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#16 TOMDEY

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Posted 24 April 2019 - 11:03 AM

I think the assumption is that the scan to right is the Orion scan, the scan to the left, an individual scan.

 

Are you thinking they are both Orion scans?

 

Jon

Yeah, that's the way I interpret it. The one on the left has a recent date, etc. Hard to imaging they would go thru all that effort, only to stuff a bogus trace of different filter in there.  Good filter at a good price... Keep it and enjoy it! There's more to life than languishing ad nauseam over the miniscule performance hit of a $50 filter with microscopic cosmetic nit... sitting in a box!  Tom


Edited by TOMDEY, 24 April 2019 - 11:04 AM.


#17 Starman1

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Posted 24 April 2019 - 12:16 PM

Unless you get a TeleVue or Astronomik H-ß filter, you won't know what you have.

I had my Orion H-ß tested and it was excellent, but I couldn't guarantee yours is the same.

You can send it off for free testing at Lumicon or by Oggie Golub (LunarFox here on CN) to see how good it really is.

The cosmetic blems don't matter.

 

P.S. My Orion H-ß filter came with an individual scan, and it bore no resemblance to the actual filter test.

Caveat emptor.


Edited by Starman1, 24 April 2019 - 12:16 PM.

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#18 Daveatvt01

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Posted 24 April 2019 - 02:47 PM

Thanks for the feedback everyone! I think I will keep it. I intend to use it for visual and I'm not so picky about condition, as long as it works. It was only $43 so I certainly can't complain about the price.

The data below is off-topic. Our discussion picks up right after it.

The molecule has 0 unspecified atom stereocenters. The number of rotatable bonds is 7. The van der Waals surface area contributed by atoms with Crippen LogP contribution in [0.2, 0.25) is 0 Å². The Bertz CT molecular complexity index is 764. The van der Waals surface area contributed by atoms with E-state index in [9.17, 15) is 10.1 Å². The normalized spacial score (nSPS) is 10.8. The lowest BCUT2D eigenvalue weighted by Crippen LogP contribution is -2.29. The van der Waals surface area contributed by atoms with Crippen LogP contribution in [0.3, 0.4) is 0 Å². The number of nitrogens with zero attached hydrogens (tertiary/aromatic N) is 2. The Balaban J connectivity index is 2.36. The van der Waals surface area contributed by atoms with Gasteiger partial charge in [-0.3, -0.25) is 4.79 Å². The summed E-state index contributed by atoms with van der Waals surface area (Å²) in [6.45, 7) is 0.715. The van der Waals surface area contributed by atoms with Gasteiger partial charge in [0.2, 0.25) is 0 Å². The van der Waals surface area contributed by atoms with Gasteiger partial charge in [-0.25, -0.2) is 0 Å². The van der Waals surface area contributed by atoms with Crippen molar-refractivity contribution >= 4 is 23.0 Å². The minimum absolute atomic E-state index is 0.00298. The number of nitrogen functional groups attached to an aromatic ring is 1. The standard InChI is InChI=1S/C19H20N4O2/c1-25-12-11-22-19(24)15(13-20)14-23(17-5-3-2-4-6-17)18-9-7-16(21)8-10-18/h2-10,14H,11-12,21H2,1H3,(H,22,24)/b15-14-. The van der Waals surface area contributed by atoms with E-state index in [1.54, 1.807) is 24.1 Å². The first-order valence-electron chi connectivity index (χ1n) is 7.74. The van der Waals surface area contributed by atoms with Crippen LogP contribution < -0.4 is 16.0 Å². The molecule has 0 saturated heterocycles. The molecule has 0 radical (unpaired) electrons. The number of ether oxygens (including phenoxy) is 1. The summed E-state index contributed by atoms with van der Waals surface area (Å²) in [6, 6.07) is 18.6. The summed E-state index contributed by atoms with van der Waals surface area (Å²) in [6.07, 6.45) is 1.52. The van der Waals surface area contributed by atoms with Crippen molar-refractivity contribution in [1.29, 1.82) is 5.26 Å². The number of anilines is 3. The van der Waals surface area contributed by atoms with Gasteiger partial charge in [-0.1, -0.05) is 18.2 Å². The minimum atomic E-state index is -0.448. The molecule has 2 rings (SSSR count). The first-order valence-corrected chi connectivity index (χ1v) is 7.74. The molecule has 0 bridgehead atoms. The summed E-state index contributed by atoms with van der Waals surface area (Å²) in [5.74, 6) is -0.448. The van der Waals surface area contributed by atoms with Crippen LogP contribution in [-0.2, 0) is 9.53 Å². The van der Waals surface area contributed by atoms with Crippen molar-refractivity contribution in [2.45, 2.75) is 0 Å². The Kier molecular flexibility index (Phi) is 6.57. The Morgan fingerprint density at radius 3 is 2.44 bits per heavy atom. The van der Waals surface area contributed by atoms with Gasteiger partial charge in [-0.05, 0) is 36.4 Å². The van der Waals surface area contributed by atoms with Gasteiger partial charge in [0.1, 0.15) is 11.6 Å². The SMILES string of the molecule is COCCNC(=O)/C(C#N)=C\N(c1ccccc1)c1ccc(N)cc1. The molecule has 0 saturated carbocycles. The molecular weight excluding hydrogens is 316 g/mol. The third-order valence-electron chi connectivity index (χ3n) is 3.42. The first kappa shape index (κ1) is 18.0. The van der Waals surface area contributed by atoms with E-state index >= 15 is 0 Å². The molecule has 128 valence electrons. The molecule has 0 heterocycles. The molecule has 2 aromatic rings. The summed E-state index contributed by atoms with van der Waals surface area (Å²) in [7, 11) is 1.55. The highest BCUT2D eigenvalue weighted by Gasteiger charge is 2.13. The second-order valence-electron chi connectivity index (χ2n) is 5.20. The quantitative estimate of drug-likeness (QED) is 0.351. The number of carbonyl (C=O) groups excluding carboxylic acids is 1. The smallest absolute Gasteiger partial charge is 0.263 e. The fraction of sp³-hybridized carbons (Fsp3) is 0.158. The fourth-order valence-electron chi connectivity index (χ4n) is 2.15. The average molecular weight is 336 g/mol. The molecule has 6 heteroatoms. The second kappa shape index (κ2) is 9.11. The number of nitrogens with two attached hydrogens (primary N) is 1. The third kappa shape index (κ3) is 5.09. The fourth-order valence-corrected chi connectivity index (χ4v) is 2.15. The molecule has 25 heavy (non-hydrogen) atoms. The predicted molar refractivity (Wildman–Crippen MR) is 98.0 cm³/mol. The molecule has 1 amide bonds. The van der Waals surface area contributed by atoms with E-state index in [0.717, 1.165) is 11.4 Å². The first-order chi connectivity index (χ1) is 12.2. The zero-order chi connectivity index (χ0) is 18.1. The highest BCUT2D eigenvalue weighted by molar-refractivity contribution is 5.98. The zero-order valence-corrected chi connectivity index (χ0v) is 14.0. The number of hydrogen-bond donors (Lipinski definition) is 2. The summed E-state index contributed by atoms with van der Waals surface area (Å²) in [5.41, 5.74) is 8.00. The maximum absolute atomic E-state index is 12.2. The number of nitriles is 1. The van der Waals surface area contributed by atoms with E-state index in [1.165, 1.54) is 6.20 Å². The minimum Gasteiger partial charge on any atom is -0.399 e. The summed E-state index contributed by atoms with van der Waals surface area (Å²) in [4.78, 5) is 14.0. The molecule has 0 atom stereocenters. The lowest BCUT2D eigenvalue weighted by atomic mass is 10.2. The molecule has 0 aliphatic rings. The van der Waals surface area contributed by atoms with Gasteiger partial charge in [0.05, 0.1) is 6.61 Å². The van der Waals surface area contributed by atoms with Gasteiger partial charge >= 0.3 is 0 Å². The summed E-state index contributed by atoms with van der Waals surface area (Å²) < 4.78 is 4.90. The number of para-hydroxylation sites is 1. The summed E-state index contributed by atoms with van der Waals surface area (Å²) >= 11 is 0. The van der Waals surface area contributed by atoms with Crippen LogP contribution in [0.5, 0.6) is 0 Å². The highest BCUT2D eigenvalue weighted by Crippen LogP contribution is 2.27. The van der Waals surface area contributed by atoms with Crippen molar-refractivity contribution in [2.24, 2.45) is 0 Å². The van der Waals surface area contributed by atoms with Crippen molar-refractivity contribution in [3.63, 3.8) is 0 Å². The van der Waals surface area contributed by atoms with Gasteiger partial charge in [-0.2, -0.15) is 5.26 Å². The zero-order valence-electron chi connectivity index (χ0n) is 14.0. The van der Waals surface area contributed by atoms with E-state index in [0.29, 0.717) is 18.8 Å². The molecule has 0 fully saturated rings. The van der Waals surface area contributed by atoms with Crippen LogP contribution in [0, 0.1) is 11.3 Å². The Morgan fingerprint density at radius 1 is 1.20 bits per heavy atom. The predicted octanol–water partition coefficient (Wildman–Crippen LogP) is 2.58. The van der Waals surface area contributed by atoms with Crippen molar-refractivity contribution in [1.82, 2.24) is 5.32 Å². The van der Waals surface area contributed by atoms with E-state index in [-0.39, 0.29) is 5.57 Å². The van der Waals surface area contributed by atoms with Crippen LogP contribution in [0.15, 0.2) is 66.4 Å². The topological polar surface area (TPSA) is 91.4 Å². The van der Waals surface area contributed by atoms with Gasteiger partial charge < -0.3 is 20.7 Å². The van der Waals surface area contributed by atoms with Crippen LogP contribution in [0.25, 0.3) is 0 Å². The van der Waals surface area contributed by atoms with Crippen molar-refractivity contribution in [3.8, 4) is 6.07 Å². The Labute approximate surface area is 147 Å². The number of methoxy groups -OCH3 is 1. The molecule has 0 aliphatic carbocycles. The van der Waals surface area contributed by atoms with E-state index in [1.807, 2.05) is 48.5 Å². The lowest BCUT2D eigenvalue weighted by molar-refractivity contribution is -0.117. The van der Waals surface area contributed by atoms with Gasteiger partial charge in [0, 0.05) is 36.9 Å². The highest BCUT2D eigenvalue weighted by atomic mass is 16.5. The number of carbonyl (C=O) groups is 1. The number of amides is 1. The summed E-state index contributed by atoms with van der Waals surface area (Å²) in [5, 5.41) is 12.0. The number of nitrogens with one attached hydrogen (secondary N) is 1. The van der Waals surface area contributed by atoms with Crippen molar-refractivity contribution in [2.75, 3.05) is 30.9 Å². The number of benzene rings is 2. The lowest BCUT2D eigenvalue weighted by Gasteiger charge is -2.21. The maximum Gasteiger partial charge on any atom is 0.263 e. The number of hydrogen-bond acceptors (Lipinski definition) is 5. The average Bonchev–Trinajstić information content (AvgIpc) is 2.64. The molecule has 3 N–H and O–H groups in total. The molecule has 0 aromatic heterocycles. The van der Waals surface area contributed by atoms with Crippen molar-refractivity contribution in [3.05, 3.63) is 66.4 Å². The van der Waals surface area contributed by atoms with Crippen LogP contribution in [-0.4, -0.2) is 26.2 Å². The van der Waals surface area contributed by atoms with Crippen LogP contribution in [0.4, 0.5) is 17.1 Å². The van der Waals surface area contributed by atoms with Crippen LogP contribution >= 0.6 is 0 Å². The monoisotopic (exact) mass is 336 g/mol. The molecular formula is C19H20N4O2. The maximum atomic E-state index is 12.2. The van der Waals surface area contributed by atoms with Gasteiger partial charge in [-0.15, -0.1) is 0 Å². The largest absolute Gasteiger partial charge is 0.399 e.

It was actually an amazon warehouse purchase, so it was likely an item someone else bought at full price and already returned. I doubt Orion will ever know if it gets returned another time or two before it finds a home.


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#19 Simon B

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Posted 25 April 2019 - 08:32 PM

Nice, $43 is a very good price!

 

The bandwidth of Orion H-Betas seem to be good, as long as it passes at least ~80% at 486, it'll do well

 

Here's mine:

 

Orion H-Beta.png

 

 

Remember that the above test was free (except P&P ofcourse); so to anyone interested I recommend getting your filter tested : )  After all, most of us are paying $100-$200+ for a single filter, why not get a free test report, it's good to know if your money was worth it.


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#20 Jon Isaacs

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Posted 26 April 2019 - 09:23 AM

Yeah, that's the way I interpret it. The one on the left has a recent date, etc. Hard to imaging they would go thru all that effort, only to stuff a bogus trace of different filter in there.  Good filter at a good price... Keep it and enjoy it! There's more to life than languishing ad nauseam over the miniscule performance hit of a $50 filter with microscopic cosmetic nit... sitting in a box!  Tom

I think I was wrong.
 

I trust Simon and Don.. Orion doesn't include a scan of the individual filter.  That's just a generic scan Orion includes.

Jon


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#21 Chuck Hards

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Posted 26 April 2019 - 09:36 AM